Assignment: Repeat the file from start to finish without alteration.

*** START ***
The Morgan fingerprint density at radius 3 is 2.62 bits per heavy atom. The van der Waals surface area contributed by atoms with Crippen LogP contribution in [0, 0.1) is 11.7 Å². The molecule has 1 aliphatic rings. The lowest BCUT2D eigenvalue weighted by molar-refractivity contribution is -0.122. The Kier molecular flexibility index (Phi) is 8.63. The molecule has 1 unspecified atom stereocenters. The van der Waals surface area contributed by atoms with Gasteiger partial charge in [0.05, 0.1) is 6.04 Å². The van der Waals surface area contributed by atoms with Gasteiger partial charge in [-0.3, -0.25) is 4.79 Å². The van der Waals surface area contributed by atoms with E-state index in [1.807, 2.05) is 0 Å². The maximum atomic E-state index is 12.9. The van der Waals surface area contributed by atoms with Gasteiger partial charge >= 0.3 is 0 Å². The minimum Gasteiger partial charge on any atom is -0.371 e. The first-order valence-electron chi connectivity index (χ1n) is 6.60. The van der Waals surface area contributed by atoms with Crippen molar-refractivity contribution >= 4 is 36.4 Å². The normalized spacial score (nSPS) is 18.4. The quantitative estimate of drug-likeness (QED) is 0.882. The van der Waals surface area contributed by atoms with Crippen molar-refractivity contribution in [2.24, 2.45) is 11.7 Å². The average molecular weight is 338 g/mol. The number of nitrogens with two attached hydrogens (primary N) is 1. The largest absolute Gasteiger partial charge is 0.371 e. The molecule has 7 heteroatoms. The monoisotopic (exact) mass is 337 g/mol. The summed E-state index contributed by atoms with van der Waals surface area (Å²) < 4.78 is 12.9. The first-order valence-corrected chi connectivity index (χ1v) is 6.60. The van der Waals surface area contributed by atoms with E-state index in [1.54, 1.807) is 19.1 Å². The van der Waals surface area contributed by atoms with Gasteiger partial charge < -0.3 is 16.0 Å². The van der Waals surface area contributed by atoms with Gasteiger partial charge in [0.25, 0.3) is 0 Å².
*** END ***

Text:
The Morgan fingerprint density at radius 3 is 2.62 bits per heavy atom. The van der Waals surface area contributed by atoms with Crippen LogP contribution in [0, 0.1) is 11.7 Å². The molecule has 1 aliphatic rings. The lowest BCUT2D eigenvalue weighted by molar-refractivity contribution is -0.122. The Kier molecular flexibility index (Phi) is 8.63. The molecule has 1 unspecified atom stereocenters. The van der Waals surface area contributed by atoms with Gasteiger partial charge in [0.05, 0.1) is 6.04 Å². The van der Waals surface area contributed by atoms with Gasteiger partial charge in [-0.3, -0.25) is 4.79 Å². The van der Waals surface area contributed by atoms with E-state index in [1.807, 2.05) is 0 Å². The maximum atomic E-state index is 12.9. The van der Waals surface area contributed by atoms with Gasteiger partial charge >= 0.3 is 0 Å². The minimum Gasteiger partial charge on any atom is -0.371 e. The first-order valence-electron chi connectivity index (χ1n) is 6.60. The van der Waals surface area contributed by atoms with Crippen molar-refractivity contribution >= 4 is 36.4 Å². The normalized spacial score (nSPS) is 18.4. The quantitative estimate of drug-likeness (QED) is 0.882. The van der Waals surface area contributed by atoms with Crippen molar-refractivity contribution in [2.24, 2.45) is 11.7 Å². The average molecular weight is 338 g/mol. The number of nitrogens with two attached hydrogens (primary N) is 1. The largest absolute Gasteiger partial charge is 0.371 e. The molecule has 7 heteroatoms. The monoisotopic (exact) mass is 337 g/mol. The summed E-state index contributed by atoms with van der Waals surface area (Å²) < 4.78 is 12.9. The first-order valence-corrected chi connectivity index (χ1v) is 6.60. The van der Waals surface area contributed by atoms with E-state index in [1.54, 1.807) is 19.1 Å². The van der Waals surface area contributed by atoms with Gasteiger partial charge < -0.3 is 16.0 Å². The van der Waals surface area contributed by atoms with Gasteiger partial charge in [0.25, 0.3) is 0 Å².